I was born and reared in Virginia and still hold fondness for the state as often as it embarrasses me and anybody who claims it. Times like these. That blackface/klansman photo that will end up getting the governor bounced was in a yearbook, after all, from a state school.
Now somebody got the attorney general to admit he’s a member of the blackface club, too.
I don’t remember as a white kid in the ’60s and ’70s coming across anybody in blackface other than Al Jolson in the movies. But while finding out a med school actually had a yearbook is indeed a revelation, reading about Virginia’s racist past isn’t.
I’ve been thinking a lot today about growing up in Falls Church. I lived off Lee Highway and played football against Lee High School and Washington & Lee High School and J.E.B. Stuart High. I have one lifelong friend who went to Stonewall Jackson Elementary and another who went to Stonewall Jackson High School. The latter is in Bull Run, Va., also home to one of the sanctified civil war battlefields that we took field trips to in elementary school to hear war stories where the southern side was presented with at least equal righteousness.
I moved into D.C. in 1986, but on election day 2008 I went back to Falls Church, trying to take stock of this country being on the verge of electing a black president. On that day, and again lately, I thought about the next door neighbors on one side of my house, the Prices, wearing “George Wallace for President” hats when I was a kid, and how the guy who owned the home on the other side, Mr. Parks, had gone to Anacostia High in D.C. when it was all-white, then fled with his family across the river to Virginia when Brown v. Board of Education forced the nation’s capital to integrate its schools. Virginia ignored the law of the land for years after the 1954 Supreme Court edict. At least one county dissolved its public school system rather than comply.
On that day, I drove through the James Lee section of town, an inside-the-beltway neighborhood where in 1915 the city council passed an ordinance compelling black people to live. There’s no evidence the law, with its $5-a-day fines, was ever enforced, but it wasn’t repealed until 1999. James Lee was right next to the Jefferson Theater, where I saw my first movie, Mary Poppins, and which I’d always heard had been whites-only when I was born.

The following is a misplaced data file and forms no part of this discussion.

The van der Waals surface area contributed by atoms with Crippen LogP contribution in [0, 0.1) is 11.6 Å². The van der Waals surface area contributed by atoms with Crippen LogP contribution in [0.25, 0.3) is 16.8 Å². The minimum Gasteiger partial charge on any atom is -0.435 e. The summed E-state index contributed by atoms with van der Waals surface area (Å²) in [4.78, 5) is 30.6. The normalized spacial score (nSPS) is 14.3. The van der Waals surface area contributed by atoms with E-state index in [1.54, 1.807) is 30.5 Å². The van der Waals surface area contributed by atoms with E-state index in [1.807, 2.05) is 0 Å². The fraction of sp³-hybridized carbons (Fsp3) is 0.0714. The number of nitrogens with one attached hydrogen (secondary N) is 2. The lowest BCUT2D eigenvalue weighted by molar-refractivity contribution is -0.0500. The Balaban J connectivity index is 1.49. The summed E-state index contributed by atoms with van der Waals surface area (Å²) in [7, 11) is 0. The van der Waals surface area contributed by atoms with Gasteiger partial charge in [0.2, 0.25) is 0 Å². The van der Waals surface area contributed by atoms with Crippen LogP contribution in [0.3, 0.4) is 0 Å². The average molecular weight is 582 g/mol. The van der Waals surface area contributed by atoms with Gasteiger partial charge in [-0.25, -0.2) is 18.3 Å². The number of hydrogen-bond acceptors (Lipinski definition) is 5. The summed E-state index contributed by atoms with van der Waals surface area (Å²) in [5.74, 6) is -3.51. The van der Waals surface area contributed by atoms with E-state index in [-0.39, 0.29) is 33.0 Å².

I’d spent my first two decades about half a mile from James Lee but had never driven through it until that election day. Some of the streets weren’t paved and, unlike in my neighborhood, there were no sidewalks anywhere. Again, this was about six miles outside the nation’s capital and in 2008, a time when Falls Church was recognized as the richest city in the country and Fairfax County was the richest county in the country. I called the Fairfax County government that day to ask why there were still gravel roads. Somebody explained that a 2006 neighborhood improvement plan that called for paving was quashed because the county couldn’t figure out the land rights to the streets between Falls Church and Fairfax. The confusion was leftover from the gerrymandering moves made a century earlier, including land giveaways from the city to the county, just to keep their town segregated. It made James Lee seem like an Indian reservation.
After my race-based tour, I took my mother to vote at my old, formerly all-white elementary school, saw pictures of the current student body on the halls that made it seem as diverse as the United Nations, then went back to her house. While I was there, Mr. Parks came over and asked my mom if he could have one of the two Obama signs she’d posted in her front yard. I cried.